Greta Thunberg started her weekly school strike in front of the Swedish Parliament building in Stockholm to urge strong, immediate action on climate change in August, 2018 when she was 15. In a little less than three years, Thunberg, who was diagnosed with Asperger’s Syndrome, built a global movement of youthful climate protesters under the Fridays For Future banner, chastised world leaders for talking the climate talk but not taking meaningful action at a UN General Assembly speech and was named TIME’s Person of the Year for 2019.
After watching the first episode of the must-see, 3-part, Thunberg-themed PBS documentary series, A Year To Change The World, GSB reached out to her team to see if we could interview her about how the sports world is doing on the climate fight and how it can go — as the Olympic Motto says — Higher, Stronger, Faster.
We didn’t get a response but no offense was taken. Hey, Greta’s got a lot on her plate these days.
So, we’re doing the next best thing: As was the case with stars like Drew Brees and Tiger Woods who wouldn’t talk to us (yet!), we imagine what a conversation with Greta would be like with our latest GSB (Mock) Interview.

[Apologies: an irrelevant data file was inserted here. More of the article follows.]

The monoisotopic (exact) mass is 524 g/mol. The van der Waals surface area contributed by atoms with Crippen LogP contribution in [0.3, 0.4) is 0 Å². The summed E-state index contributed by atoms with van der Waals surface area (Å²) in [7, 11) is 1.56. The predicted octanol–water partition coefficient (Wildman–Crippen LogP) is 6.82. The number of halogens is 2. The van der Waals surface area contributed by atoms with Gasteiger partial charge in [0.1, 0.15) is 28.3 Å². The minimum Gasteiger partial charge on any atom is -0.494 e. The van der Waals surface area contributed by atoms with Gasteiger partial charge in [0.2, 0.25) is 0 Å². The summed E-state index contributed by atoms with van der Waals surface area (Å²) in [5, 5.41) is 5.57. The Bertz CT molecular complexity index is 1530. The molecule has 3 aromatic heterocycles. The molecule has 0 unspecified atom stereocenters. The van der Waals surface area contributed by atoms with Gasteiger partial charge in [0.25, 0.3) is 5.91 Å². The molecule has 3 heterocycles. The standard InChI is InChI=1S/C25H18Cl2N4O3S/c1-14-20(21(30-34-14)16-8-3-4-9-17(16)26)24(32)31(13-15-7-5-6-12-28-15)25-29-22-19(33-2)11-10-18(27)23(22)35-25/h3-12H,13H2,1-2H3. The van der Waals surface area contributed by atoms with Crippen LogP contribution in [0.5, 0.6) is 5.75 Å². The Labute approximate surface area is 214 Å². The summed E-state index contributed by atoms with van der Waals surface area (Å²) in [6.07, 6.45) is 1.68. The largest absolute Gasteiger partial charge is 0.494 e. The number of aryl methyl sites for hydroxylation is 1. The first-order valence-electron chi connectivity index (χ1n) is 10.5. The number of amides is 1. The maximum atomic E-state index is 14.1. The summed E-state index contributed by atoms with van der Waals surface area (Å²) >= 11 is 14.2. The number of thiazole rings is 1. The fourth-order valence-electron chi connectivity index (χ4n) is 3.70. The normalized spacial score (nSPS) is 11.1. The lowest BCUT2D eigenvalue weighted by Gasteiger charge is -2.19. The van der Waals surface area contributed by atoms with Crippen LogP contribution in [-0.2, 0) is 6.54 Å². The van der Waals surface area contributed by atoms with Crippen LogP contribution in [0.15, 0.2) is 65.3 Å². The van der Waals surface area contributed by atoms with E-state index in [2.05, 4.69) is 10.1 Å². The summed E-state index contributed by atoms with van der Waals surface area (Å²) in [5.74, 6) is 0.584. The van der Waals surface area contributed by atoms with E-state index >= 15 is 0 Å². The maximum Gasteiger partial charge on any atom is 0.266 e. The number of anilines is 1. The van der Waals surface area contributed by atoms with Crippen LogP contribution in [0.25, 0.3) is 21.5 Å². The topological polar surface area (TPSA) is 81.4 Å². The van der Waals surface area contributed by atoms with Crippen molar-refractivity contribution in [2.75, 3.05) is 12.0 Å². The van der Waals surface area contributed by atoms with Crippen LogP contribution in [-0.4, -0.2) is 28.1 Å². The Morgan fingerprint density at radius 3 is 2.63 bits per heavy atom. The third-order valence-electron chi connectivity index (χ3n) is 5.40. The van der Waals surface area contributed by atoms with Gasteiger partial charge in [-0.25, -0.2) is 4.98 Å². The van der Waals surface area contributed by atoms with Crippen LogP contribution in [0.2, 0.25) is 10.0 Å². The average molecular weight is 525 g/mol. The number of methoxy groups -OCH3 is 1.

GreenSportsBlog: Thank you so much for talking with us, Greta! We know time is of the essence, so let’s get right to it. First, about you. What sports do you play if any? Are you a sports fan? And if so, what sports do you follow?
Greta Thunberg: It is my pleasure. This is a different type of interview for me as I am rarely asked for my thoughts about sport.
I am not much of an athlete. I do enjoy going for walks and riding my bike but never really played organized sport. Now, with my schedule being so busy, I don’t get enough exercise — my parents are always urging me to do more!
I do enjoy watching some sports, especially football, especially the Swedish Women’s National Team. I watched their matches during the 2019 Women’s World Cup. They have a very good team but will be in the same group with the USA in the Olympics so that will be a big challenge.